Publications by authors named "Benjamin R Tan"

36 Publications

FOLFIRINOX for the Treatment of Advanced Gastroesophageal Cancers: A Phase 2 Nonrandomized Clinical Trial.

JAMA Oncol 2020 08;6(8):1231-1240

Sylvester Comprehensive Cancer Center, Division of Medical Oncology, Department of Internal Medicine, Leonard M. Miller School of Medicine, University of Miami, Miami, Florida.

Importance: Standard first-line regimens for patients with metastatic gastroesophageal adenocarcinomas have an approximate 40% objective response rate (ORR). The combination of leucovorin, fluorouracil, irinotecan, and oxaliplatin (FOLFIRINOX) has been efficacious as first-line therapy for other gastrointestinal cancers, such as pancreatic and colon cancers.

Objective: To evaluate the clinical activity and safety of FOLFIRINOX as first-line treatment for patients with advanced gastroesophageal adenocarcinoma.

Design, Setting, And Participants: This is an open-label, single-arm phase 2 study of first-line FOLFIRINOX in patients with advanced gastroesophageal adenocarcinoma. Estimated sample size included 41 patients with ERBB2-negative disease with 90% power to detect an ORR of 60% or greater with α of .10. No enrollment goal was planned for ERBB2-positive patients, but they were allowed to receive trastuzumab in combination with FOLFIRINOX.

Interventions: Starting doses were fluorouracil, 400 mg/m2 bolus, followed by 2400 mg/m2 over 46 hours; leucovorin, 400 mg/m2; irinotecan, 180 mg/m2; and oxaliplatin, 85 mg/m2. Trastuzumab was administered as a 6 mg/kg loading dose, followed by 4 mg/kg every 14 days in patients with ERBB2-positive disease.

Main Outcomes And Measures: The primary end point was ORR by the Response Evaluation Criteria in Solid Tumors, version 1.1. Secondary end points included safety profile, progression-free survival (PFS), overall survival (OS), and duration of response.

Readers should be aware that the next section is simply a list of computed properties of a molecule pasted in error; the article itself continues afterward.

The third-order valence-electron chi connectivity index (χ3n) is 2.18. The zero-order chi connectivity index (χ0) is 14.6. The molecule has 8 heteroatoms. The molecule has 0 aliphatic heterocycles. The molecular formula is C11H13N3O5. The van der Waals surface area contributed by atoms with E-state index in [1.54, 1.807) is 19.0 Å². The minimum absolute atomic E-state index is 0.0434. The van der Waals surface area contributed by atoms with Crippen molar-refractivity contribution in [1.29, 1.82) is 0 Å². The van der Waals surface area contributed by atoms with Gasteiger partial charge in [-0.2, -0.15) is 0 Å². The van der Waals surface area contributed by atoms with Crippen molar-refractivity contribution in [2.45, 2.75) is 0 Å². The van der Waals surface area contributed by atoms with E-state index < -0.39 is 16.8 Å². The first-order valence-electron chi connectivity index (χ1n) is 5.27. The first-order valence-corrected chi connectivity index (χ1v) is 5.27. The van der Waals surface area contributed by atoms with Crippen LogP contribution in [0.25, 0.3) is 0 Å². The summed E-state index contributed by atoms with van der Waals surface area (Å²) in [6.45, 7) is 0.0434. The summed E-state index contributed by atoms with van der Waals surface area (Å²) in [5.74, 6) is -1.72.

Results: From November 2013 to May 2018, 67 patients were enrolled (median [range] age, 59.0 [34-78] years; including 56 [84%] men), and 26 of 67 (39%) had ERBB2-positive disease. Median follow-up was 17.4 months. The ORR was 61%(95% CI, 44.5%-75.8%) (25 of 41) in the ERBB2-negative group and 85% (95% CI, 65.1%-95.6%) (22 of 26) in the ERBB2-positive group, including 1 patient with complete response. For ERBB2-negative patients, median PFS was 8.4 months and median OS was 15.5 months; for ERBB2-positive patients, median PFS was 13.8 months and median OS was 19.6 months. Fifty-six patients (84%) had dose modifications or treatment delays. The most common toxic effects were neutropenia (91%, n = 61), diarrhea (63%, n = 42), peripheral sensory neuropathy (61%, n = 41), and nausea (48%, n = 32), with no unexpected toxic effects.

Conclusions And Relevance: The FOLFIRINOX regimen with or without trastuzumab was associated with improved ORR and PFS in patients with advanced gastroesophageal adenocarcinoma in the first-line setting. This regimen may be a reasonable therapeutic option for patients with preserved performance status.

Trial Registration: ClinicalTrials.gov Identifier: NCT01928290.
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http://dx.doi.org/10.1001/jamaoncol.2020.2020DOI Listing
http://www.ncbi.nlm.nih.gov/pmc/articles/PMC7260693PMC
August 2020

Effect of metastatic site on survival in patients with neuroendocrine neoplasms (NENs). An analysis of SEER data from 2010 to 2014.

BMC Endocr Disord 2020 Apr 3;20(1):44. Epub 2020 Apr 3.

Department of Medicine, Washington University in St. Louis, St. Louis, USA.

Background: Neuroendocrine neoplasms (NENs) display variable behaviors based on origin and grade. We assumed that both tumor origin and the location of metastasis may play a role in survival.

Methods: We queried the SEER database (2010-2014) for patients with an established diagnosis of NENs and documented site of metastasis and identified 2005 patients. Overall survival (OS) at the time points were estimated by the Kaplan-Meier method Cox proportional-hazards models were used to evaluate the relationship of the interested variables and OS.

Results: Lung, liver, bone and brain metastases were observed in 9, 77, 7 and 6% of metastatic patients respectively. In the multivariate model, metastasis locations were significantly associated with worse survival (liver HR: 1.677 (1.226-2.294); (bone metastasis HR: 1.412 (0.965-2.065); brain HR: 1.666 (1.177-2.357)). We produced a scoring system based on site of origin, metastasis location, age, gender, histology and tumor size that can stratify metastatic NEN patients in low, intermediate and high-risk categories to help physicians with decision making.